Advanced search
1 file | 2.30 MB Add to list

Redirection of auxin flow in Arabidopsis thaliana roots after infection by root-knot nematodes

(2016) JOURNAL OF EXPERIMENTAL BOTANY. 67(15). p.4559-4570
Author
Organization
Abstract
Plant auxin efflux and influx proteins redirect the plant hormone auxin towards the feeding site upon root-knot nematode infection in Arabidopsis thaliana roots.Plant-parasitic root-knot nematodes induce the formation of giant cells within the plant root, and it has been recognized that auxin accumulates in these feeding sites. Here, we studied the role of the auxin transport system governed by AUX1/LAX3 influx proteins and different PIN efflux proteins during feeding site development in Arabidopsis thaliana roots. Data generated via promoter-reporter line and protein localization analyses evoke a model in which auxin is being imported at the basipetal side of the feeding site by the concerted action of the influx proteins AUX1 and LAX3, and the efflux protein PIN3. Mutants in auxin influx proteins AUX1 and LAX3 bear significantly fewer and smaller galls, revealing that auxin import into the feeding sites is needed for their development and expansion. The feeding site development in auxin export (PIN) mutants was only slightly hampered. Expression of some PINs appears to be suppressed in galls, probably to prevent auxin drainage. Nevertheless, a functional PIN4 gene seems to be a prerequisite for proper nematode development and gall expansion, most likely by removing excessive auxin to stabilize the hormone level in the feeding site. Our data also indicate a role of local auxin peaks in nematode attraction towards the root.
Keywords
FEEDING SITES, PLANT-PARASITIC NEMATODES, DIRECTS AUXIN, EFFLUX, INDUCTION, GRADIENTS, ETHYLENE, CYST, LOCALIZATION, GRAVITROPISM, root-knot nematode, PIN, LAX3, galls, auxin, AUX1, Arabidopsis

Downloads

  • 2016-Kyndt-jxb erw230-1.pdf
    • full text
    • |
    • open access
    • |
    • PDF
    • |
    • 2.30 MB

Citation

Please use this url to cite or link to this publication:

MLA
Kyndt, Tina et al. “Redirection of Auxin Flow in Arabidopsis Thaliana Roots After Infection by Root-knot Nematodes.” JOURNAL OF EXPERIMENTAL BOTANY 67.15 (2016): 4559–4570. Print.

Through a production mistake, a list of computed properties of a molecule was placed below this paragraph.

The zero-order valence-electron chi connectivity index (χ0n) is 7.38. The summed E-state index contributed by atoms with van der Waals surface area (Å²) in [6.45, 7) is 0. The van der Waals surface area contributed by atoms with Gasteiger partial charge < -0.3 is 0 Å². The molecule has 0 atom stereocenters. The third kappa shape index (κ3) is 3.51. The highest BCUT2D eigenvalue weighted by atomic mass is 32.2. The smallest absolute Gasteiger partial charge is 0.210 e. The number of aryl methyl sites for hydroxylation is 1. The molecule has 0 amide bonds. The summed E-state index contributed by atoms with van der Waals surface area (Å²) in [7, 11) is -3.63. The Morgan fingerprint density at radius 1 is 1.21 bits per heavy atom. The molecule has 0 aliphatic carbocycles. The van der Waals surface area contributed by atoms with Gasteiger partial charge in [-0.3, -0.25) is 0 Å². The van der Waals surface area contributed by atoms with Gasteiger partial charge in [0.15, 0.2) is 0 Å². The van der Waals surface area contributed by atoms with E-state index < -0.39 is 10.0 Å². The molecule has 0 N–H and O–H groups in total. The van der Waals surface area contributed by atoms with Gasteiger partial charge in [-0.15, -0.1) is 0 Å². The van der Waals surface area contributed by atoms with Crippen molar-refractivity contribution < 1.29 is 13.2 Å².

APA
Kyndt, T., Goverse, A., Haegeman, A., Warmerdam, S., Wanjau, C. N., Jahani, M., Engler, G., et al. (2016). Redirection of auxin flow in Arabidopsis thaliana roots after infection by root-knot nematodes. JOURNAL OF EXPERIMENTAL BOTANY, 67(15), 4559–4570.
Chicago author-date
Kyndt, Tina, Aska Goverse, Annelies Haegeman, Sonja Warmerdam, Cecilia Ngonyo Wanjau, Mona Jahani, Gilbert Engler, Janice de Almeida Engler, and Godelieve Gheysen. 2016. “Redirection of Auxin Flow in Arabidopsis Thaliana Roots After Infection by Root-knot Nematodes.” Journal of Experimental Botany 67 (15): 4559–4570.
Chicago author-date (all authors)
Kyndt, Tina, Aska Goverse, Annelies Haegeman, Sonja Warmerdam, Cecilia Ngonyo Wanjau, Mona Jahani, Gilbert Engler, Janice de Almeida Engler, and Godelieve Gheysen. 2016. “Redirection of Auxin Flow in Arabidopsis Thaliana Roots After Infection by Root-knot Nematodes.” Journal of Experimental Botany 67 (15): 4559–4570.
Vancouver
1.
Kyndt T, Goverse A, Haegeman A, Warmerdam S, Wanjau CN, Jahani M, et al. Redirection of auxin flow in Arabidopsis thaliana roots after infection by root-knot nematodes. JOURNAL OF EXPERIMENTAL BOTANY. 2016;67(15):4559–70.
IEEE
[1]
T. Kyndt et al., “Redirection of auxin flow in Arabidopsis thaliana roots after infection by root-knot nematodes,” JOURNAL OF EXPERIMENTAL BOTANY, vol. 67, no. 15, pp. 4559–4570, 2016.
@article{8203277,
  abstract     = {Plant auxin efflux and influx proteins redirect the plant hormone auxin towards the feeding site upon root-knot nematode infection in Arabidopsis thaliana roots.Plant-parasitic root-knot nematodes induce the formation of giant cells within the plant root, and it has been recognized that auxin accumulates in these feeding sites. Here, we studied the role of the auxin transport system governed by AUX1/LAX3 influx proteins and different PIN efflux proteins during feeding site development in Arabidopsis thaliana roots. Data generated via promoter-reporter line and protein localization analyses evoke a model in which auxin is being imported at the basipetal side of the feeding site by the concerted action of the influx proteins AUX1 and LAX3, and the efflux protein PIN3. Mutants in auxin influx proteins AUX1 and LAX3 bear significantly fewer and smaller galls, revealing that auxin import into the feeding sites is needed for their development and expansion. The feeding site development in auxin export (PIN) mutants was only slightly hampered. Expression of some PINs appears to be suppressed in galls, probably to prevent auxin drainage. Nevertheless, a functional PIN4 gene seems to be a prerequisite for proper nematode development and gall expansion, most likely by removing excessive auxin to stabilize the hormone level in the feeding site. Our data also indicate a role of local auxin peaks in nematode attraction towards the root.},
  author       = {Kyndt, Tina and Goverse, Aska and Haegeman, Annelies and Warmerdam, Sonja and Wanjau, Cecilia Ngonyo and Jahani, Mona and Engler, Gilbert and de Almeida Engler, Janice and Gheysen, Godelieve},
  issn         = {0022-0957},
  journal      = {JOURNAL OF EXPERIMENTAL BOTANY},
  keywords     = {FEEDING SITES,PLANT-PARASITIC NEMATODES,DIRECTS AUXIN,EFFLUX,INDUCTION,GRADIENTS,ETHYLENE,CYST,LOCALIZATION,GRAVITROPISM,root-knot nematode,PIN,LAX3,galls,auxin,AUX1,Arabidopsis},
  language     = {eng},
  number       = {15},
  pages        = {4559--4570},
  title        = {Redirection of auxin flow in Arabidopsis thaliana roots after infection by root-knot nematodes},
  url          = {http://dx.doi.org/10.1093/jxb/erw230},
  volume       = {67},
  year         = {2016},
}

Altmetric
View in Altmetric
Web of Science
Times cited: